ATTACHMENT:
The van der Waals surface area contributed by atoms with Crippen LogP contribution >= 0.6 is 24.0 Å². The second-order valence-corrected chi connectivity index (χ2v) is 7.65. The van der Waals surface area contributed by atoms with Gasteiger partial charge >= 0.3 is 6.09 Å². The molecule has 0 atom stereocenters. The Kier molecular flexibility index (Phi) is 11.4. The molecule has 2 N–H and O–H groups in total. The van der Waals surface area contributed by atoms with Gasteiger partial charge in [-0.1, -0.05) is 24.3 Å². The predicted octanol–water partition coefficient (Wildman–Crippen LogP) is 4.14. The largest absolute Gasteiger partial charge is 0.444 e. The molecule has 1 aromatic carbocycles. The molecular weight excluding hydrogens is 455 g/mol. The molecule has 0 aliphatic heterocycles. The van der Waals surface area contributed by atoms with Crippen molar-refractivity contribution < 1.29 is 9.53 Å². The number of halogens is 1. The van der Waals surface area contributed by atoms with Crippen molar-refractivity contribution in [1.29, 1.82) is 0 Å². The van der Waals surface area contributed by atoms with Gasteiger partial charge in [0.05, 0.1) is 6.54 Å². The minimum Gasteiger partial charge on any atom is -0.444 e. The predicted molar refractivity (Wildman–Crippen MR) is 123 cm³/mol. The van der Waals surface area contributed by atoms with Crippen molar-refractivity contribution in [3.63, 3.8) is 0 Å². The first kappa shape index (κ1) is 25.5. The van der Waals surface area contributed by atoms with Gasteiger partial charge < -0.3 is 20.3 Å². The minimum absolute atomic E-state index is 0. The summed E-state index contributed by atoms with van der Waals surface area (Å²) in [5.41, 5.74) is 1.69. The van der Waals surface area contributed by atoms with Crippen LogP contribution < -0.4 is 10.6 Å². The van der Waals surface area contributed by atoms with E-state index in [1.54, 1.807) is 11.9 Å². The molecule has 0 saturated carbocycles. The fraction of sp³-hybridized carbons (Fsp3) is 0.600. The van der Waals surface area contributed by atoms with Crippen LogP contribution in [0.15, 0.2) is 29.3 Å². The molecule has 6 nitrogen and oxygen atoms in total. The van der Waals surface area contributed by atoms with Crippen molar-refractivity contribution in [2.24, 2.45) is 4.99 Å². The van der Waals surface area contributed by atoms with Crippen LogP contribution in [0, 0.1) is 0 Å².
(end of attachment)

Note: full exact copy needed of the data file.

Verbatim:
The van der Waals surface area contributed by atoms with Crippen LogP contribution >= 0.6 is 24.0 Å². The second-order valence-corrected chi connectivity index (χ2v) is 7.65. The van der Waals surface area contributed by atoms with Gasteiger partial charge >= 0.3 is 6.09 Å². The molecule has 0 atom stereocenters. The Kier molecular flexibility index (Phi) is 11.4. The molecule has 2 N–H and O–H groups in total. The van der Waals surface area contributed by atoms with Gasteiger partial charge in [-0.1, -0.05) is 24.3 Å². The predicted octanol–water partition coefficient (Wildman–Crippen LogP) is 4.14. The largest absolute Gasteiger partial charge is 0.444 e. The molecule has 1 aromatic carbocycles. The molecular weight excluding hydrogens is 455 g/mol. The molecule has 0 aliphatic heterocycles. The van der Waals surface area contributed by atoms with Crippen molar-refractivity contribution < 1.29 is 9.53 Å². The number of halogens is 1. The van der Waals surface area contributed by atoms with Crippen molar-refractivity contribution in [1.29, 1.82) is 0 Å². The van der Waals surface area contributed by atoms with Gasteiger partial charge in [0.05, 0.1) is 6.54 Å². The minimum Gasteiger partial charge on any atom is -0.444 e. The predicted molar refractivity (Wildman–Crippen MR) is 123 cm³/mol. The van der Waals surface area contributed by atoms with Crippen molar-refractivity contribution in [3.63, 3.8) is 0 Å². The first kappa shape index (κ1) is 25.5. The van der Waals surface area contributed by atoms with Gasteiger partial charge < -0.3 is 20.3 Å². The minimum absolute atomic E-state index is 0. The summed E-state index contributed by atoms with van der Waals surface area (Å²) in [5.41, 5.74) is 1.69. The van der Waals surface area contributed by atoms with Crippen LogP contribution < -0.4 is 10.6 Å². The van der Waals surface area contributed by atoms with E-state index in [1.54, 1.807) is 11.9 Å². The molecule has 0 saturated carbocycles. The fraction of sp³-hybridized carbons (Fsp3) is 0.600. The van der Waals surface area contributed by atoms with Crippen LogP contribution in [0.15, 0.2) is 29.3 Å². The molecule has 6 nitrogen and oxygen atoms in total. The van der Waals surface area contributed by atoms with Crippen molar-refractivity contribution in [2.24, 2.45) is 4.99 Å². The van der Waals surface area contributed by atoms with Crippen LogP contribution in [0, 0.1) is 0 Å².